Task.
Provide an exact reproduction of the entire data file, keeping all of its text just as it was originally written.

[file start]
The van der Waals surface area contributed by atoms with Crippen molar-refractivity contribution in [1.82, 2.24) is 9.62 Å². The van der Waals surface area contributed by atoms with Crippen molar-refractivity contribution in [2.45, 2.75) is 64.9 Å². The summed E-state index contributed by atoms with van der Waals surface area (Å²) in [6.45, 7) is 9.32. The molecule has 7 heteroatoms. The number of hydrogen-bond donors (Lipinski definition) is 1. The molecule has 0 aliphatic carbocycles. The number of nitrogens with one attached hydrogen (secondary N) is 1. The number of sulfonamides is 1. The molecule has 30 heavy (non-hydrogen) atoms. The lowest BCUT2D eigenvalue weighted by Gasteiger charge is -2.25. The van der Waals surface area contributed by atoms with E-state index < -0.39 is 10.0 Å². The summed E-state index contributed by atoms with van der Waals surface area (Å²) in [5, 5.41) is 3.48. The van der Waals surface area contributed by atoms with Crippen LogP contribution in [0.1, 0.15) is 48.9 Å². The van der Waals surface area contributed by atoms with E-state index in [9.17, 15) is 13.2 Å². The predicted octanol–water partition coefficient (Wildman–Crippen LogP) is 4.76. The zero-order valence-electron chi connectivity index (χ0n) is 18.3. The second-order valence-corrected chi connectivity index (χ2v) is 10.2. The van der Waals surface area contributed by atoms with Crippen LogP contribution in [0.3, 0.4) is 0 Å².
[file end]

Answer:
The van der Waals surface area contributed by atoms with Crippen molar-refractivity contribution in [1.82, 2.24) is 9.62 Å². The van der Waals surface area contributed by atoms with Crippen molar-refractivity contribution in [2.45, 2.75) is 64.9 Å². The summed E-state index contributed by atoms with van der Waals surface area (Å²) in [6.45, 7) is 9.32. The molecule has 7 heteroatoms. The number of hydrogen-bond donors (Lipinski definition) is 1. The molecule has 0 aliphatic carbocycles. The number of nitrogens with one attached hydrogen (secondary N) is 1. The number of sulfonamides is 1. The molecule has 30 heavy (non-hydrogen) atoms. The lowest BCUT2D eigenvalue weighted by Gasteiger charge is -2.25. The van der Waals surface area contributed by atoms with E-state index < -0.39 is 10.0 Å². The summed E-state index contributed by atoms with van der Waals surface area (Å²) in [5, 5.41) is 3.48. The van der Waals surface area contributed by atoms with Crippen LogP contribution in [0.1, 0.15) is 48.9 Å². The van der Waals surface area contributed by atoms with E-state index in [9.17, 15) is 13.2 Å². The predicted octanol–water partition coefficient (Wildman–Crippen LogP) is 4.76. The zero-order valence-electron chi connectivity index (χ0n) is 18.3. The second-order valence-corrected chi connectivity index (χ2v) is 10.2. The van der Waals surface area contributed by atoms with Crippen LogP contribution in [0.3, 0.4) is 0 Å².